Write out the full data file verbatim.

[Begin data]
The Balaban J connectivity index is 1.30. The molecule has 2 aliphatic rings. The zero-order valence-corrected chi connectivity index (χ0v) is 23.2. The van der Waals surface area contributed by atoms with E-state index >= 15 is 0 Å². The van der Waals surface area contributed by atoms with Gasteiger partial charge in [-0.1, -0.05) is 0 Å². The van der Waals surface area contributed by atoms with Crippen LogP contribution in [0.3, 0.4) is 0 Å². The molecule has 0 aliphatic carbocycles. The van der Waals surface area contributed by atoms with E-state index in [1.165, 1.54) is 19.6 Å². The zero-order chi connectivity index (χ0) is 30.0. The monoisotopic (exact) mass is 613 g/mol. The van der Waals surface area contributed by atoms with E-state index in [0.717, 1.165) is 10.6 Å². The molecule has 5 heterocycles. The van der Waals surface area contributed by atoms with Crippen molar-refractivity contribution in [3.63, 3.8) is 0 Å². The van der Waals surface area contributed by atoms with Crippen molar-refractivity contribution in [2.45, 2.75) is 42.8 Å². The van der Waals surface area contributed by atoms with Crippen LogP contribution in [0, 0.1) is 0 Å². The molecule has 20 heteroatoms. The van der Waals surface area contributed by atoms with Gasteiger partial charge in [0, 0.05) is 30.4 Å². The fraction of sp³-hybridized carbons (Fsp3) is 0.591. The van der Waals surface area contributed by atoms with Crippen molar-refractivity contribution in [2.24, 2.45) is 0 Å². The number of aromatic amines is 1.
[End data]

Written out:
The Balaban J connectivity index is 1.30. The molecule has 2 aliphatic rings. The zero-order valence-corrected chi connectivity index (χ0v) is 23.2. The van der Waals surface area contributed by atoms with E-state index >= 15 is 0 Å². The van der Waals surface area contributed by atoms with Gasteiger partial charge in [-0.1, -0.05) is 0 Å². The van der Waals surface area contributed by atoms with Crippen LogP contribution in [0.3, 0.4) is 0 Å². The molecule has 0 aliphatic carbocycles. The van der Waals surface area contributed by atoms with E-state index in [1.165, 1.54) is 19.6 Å². The zero-order chi connectivity index (χ0) is 30.0. The monoisotopic (exact) mass is 613 g/mol. The van der Waals surface area contributed by atoms with E-state index in [0.717, 1.165) is 10.6 Å². The molecule has 5 heterocycles. The van der Waals surface area contributed by atoms with Crippen molar-refractivity contribution in [3.63, 3.8) is 0 Å². The van der Waals surface area contributed by atoms with Crippen molar-refractivity contribution in [2.45, 2.75) is 42.8 Å². The van der Waals surface area contributed by atoms with Crippen LogP contribution in [0, 0.1) is 0 Å². The molecule has 20 heteroatoms. The van der Waals surface area contributed by atoms with Gasteiger partial charge in [0, 0.05) is 30.4 Å². The fraction of sp³-hybridized carbons (Fsp3) is 0.591. The van der Waals surface area contributed by atoms with Crippen molar-refractivity contribution in [2.24, 2.45) is 0 Å². The number of aromatic amines is 1.